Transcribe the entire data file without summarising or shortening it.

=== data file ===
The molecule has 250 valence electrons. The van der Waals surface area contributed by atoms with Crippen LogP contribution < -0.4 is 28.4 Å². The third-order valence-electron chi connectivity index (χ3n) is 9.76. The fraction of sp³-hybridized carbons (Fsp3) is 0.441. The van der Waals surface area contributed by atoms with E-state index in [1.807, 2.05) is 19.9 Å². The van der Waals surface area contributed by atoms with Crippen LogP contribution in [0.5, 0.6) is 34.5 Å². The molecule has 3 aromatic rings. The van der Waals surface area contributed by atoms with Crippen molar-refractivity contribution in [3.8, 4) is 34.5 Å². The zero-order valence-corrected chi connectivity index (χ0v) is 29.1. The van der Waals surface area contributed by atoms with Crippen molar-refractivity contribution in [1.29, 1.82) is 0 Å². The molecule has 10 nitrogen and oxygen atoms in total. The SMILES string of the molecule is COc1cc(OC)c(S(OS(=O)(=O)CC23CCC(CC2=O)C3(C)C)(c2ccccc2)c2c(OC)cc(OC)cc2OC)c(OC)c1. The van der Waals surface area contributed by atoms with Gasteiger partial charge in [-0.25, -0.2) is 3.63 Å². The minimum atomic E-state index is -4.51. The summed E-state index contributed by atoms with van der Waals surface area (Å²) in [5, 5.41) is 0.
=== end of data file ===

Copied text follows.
The molecule has 250 valence electrons. The van der Waals surface area contributed by atoms with Crippen LogP contribution < -0.4 is 28.4 Å². The third-order valence-electron chi connectivity index (χ3n) is 9.76. The fraction of sp³-hybridized carbons (Fsp3) is 0.441. The van der Waals surface area contributed by atoms with E-state index in [1.807, 2.05) is 19.9 Å². The van der Waals surface area contributed by atoms with Crippen LogP contribution in [0.5, 0.6) is 34.5 Å². The molecule has 3 aromatic rings. The van der Waals surface area contributed by atoms with Crippen molar-refractivity contribution in [3.8, 4) is 34.5 Å². The zero-order valence-corrected chi connectivity index (χ0v) is 29.1. The van der Waals surface area contributed by atoms with Crippen molar-refractivity contribution in [1.29, 1.82) is 0 Å². The molecule has 10 nitrogen and oxygen atoms in total. The SMILES string of the molecule is COc1cc(OC)c(S(OS(=O)(=O)CC23CCC(CC2=O)C3(C)C)(c2ccccc2)c2c(OC)cc(OC)cc2OC)c(OC)c1. The van der Waals surface area contributed by atoms with Gasteiger partial charge in [-0.25, -0.2) is 3.63 Å². The minimum atomic E-state index is -4.51. The summed E-state index contributed by atoms with van der Waals surface area (Å²) in [5, 5.41) is 0.